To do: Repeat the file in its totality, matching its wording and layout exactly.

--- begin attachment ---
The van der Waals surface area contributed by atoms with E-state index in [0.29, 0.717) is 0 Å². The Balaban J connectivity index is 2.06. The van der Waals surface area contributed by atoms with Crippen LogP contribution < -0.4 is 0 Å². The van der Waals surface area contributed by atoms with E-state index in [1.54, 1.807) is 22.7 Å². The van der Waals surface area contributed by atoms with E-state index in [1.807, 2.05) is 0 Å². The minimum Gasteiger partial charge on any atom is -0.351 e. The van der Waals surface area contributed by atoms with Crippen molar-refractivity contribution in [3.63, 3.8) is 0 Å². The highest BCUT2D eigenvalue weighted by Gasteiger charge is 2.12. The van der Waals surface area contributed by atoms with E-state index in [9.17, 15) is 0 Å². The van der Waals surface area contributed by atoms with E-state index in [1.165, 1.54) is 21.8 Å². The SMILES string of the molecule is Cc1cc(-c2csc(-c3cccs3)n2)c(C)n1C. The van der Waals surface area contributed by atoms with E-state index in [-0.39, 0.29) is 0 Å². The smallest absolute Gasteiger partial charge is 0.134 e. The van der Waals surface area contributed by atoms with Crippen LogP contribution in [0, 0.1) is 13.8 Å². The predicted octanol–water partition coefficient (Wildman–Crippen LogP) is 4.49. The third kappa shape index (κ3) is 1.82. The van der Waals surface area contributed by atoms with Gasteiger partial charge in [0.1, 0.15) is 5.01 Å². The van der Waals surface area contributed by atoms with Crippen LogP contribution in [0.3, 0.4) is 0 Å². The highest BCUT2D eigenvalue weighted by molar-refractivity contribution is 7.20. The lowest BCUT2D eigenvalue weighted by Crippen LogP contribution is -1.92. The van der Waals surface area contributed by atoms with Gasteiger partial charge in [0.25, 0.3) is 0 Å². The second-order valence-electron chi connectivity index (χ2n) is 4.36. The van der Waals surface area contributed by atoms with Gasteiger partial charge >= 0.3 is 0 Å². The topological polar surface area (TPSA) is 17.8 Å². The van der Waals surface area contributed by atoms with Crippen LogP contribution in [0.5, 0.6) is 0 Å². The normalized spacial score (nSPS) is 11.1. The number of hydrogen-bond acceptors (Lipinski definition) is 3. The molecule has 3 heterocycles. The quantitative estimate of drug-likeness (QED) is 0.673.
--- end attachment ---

The van der Waals surface area contributed by atoms with E-state index in [0.29, 0.717) is 0 Å². The Balaban J connectivity index is 2.06. The van der Waals surface area contributed by atoms with Crippen LogP contribution < -0.4 is 0 Å². The van der Waals surface area contributed by atoms with E-state index in [1.54, 1.807) is 22.7 Å². The van der Waals surface area contributed by atoms with E-state index in [1.807, 2.05) is 0 Å². The minimum Gasteiger partial charge on any atom is -0.351 e. The van der Waals surface area contributed by atoms with Crippen molar-refractivity contribution in [3.63, 3.8) is 0 Å². The highest BCUT2D eigenvalue weighted by Gasteiger charge is 2.12. The van der Waals surface area contributed by atoms with E-state index in [9.17, 15) is 0 Å². The van der Waals surface area contributed by atoms with E-state index in [1.165, 1.54) is 21.8 Å². The SMILES string of the molecule is Cc1cc(-c2csc(-c3cccs3)n2)c(C)n1C. The van der Waals surface area contributed by atoms with E-state index in [-0.39, 0.29) is 0 Å². The smallest absolute Gasteiger partial charge is 0.134 e. The van der Waals surface area contributed by atoms with Crippen LogP contribution in [0, 0.1) is 13.8 Å². The predicted octanol–water partition coefficient (Wildman–Crippen LogP) is 4.49. The third kappa shape index (κ3) is 1.82. The van der Waals surface area contributed by atoms with Gasteiger partial charge in [0.1, 0.15) is 5.01 Å². The van der Waals surface area contributed by atoms with Crippen LogP contribution in [0.3, 0.4) is 0 Å². The highest BCUT2D eigenvalue weighted by molar-refractivity contribution is 7.20. The lowest BCUT2D eigenvalue weighted by Crippen LogP contribution is -1.92. The van der Waals surface area contributed by atoms with Gasteiger partial charge in [0.25, 0.3) is 0 Å². The second-order valence-electron chi connectivity index (χ2n) is 4.36. The van der Waals surface area contributed by atoms with Gasteiger partial charge >= 0.3 is 0 Å². The topological polar surface area (TPSA) is 17.8 Å². The van der Waals surface area contributed by atoms with Crippen LogP contribution in [0.5, 0.6) is 0 Å². The normalized spacial score (nSPS) is 11.1. The number of hydrogen-bond acceptors (Lipinski definition) is 3. The molecule has 3 heterocycles. The quantitative estimate of drug-likeness (QED) is 0.673.